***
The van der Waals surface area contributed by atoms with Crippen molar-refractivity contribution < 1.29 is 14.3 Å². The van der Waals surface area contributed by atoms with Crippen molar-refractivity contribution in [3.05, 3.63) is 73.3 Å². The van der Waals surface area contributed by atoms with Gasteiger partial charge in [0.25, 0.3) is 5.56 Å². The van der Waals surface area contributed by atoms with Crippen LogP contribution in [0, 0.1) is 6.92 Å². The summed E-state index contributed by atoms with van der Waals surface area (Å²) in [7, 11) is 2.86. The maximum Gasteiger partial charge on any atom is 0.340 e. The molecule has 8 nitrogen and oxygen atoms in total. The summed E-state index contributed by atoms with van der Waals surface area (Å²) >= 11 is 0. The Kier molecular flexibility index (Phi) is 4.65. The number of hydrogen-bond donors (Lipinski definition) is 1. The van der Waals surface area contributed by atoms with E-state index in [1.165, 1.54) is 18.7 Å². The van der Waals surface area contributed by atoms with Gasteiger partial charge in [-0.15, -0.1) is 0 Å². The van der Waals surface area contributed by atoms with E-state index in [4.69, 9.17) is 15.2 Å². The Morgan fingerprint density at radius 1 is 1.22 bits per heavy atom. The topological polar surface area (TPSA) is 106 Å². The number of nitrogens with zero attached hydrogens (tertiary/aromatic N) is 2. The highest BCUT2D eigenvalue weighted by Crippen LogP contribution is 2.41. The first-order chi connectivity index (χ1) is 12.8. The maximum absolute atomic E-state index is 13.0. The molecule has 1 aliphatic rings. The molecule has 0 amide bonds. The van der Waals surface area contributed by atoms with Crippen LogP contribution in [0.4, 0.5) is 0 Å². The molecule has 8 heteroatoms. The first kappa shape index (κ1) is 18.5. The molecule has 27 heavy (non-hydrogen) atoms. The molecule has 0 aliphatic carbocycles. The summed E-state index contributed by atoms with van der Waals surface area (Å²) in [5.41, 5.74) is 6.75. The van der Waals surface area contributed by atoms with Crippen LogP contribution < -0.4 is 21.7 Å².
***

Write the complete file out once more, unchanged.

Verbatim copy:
The van der Waals surface area contributed by atoms with Crippen molar-refractivity contribution < 1.29 is 14.3 Å². The van der Waals surface area contributed by atoms with Crippen molar-refractivity contribution in [3.05, 3.63) is 73.3 Å². The van der Waals surface area contributed by atoms with Gasteiger partial charge in [0.25, 0.3) is 5.56 Å². The van der Waals surface area contributed by atoms with Crippen LogP contribution in [0, 0.1) is 6.92 Å². The summed E-state index contributed by atoms with van der Waals surface area (Å²) in [7, 11) is 2.86. The maximum Gasteiger partial charge on any atom is 0.340 e. The molecule has 8 nitrogen and oxygen atoms in total. The summed E-state index contributed by atoms with van der Waals surface area (Å²) >= 11 is 0. The Kier molecular flexibility index (Phi) is 4.65. The number of hydrogen-bond donors (Lipinski definition) is 1. The van der Waals surface area contributed by atoms with E-state index in [1.165, 1.54) is 18.7 Å². The van der Waals surface area contributed by atoms with Gasteiger partial charge in [-0.15, -0.1) is 0 Å². The van der Waals surface area contributed by atoms with E-state index in [4.69, 9.17) is 15.2 Å². The Morgan fingerprint density at radius 1 is 1.22 bits per heavy atom. The topological polar surface area (TPSA) is 106 Å². The number of nitrogens with zero attached hydrogens (tertiary/aromatic N) is 2. The highest BCUT2D eigenvalue weighted by Crippen LogP contribution is 2.41. The first-order chi connectivity index (χ1) is 12.8. The maximum absolute atomic E-state index is 13.0. The molecule has 1 aliphatic rings. The molecule has 0 amide bonds. The van der Waals surface area contributed by atoms with Crippen LogP contribution in [0.4, 0.5) is 0 Å². The molecule has 8 heteroatoms. The first kappa shape index (κ1) is 18.5. The molecule has 27 heavy (non-hydrogen) atoms. The molecule has 0 aliphatic carbocycles. The summed E-state index contributed by atoms with van der Waals surface area (Å²) in [5.41, 5.74) is 6.75. The van der Waals surface area contributed by atoms with Crippen LogP contribution < -0.4 is 21.7 Å².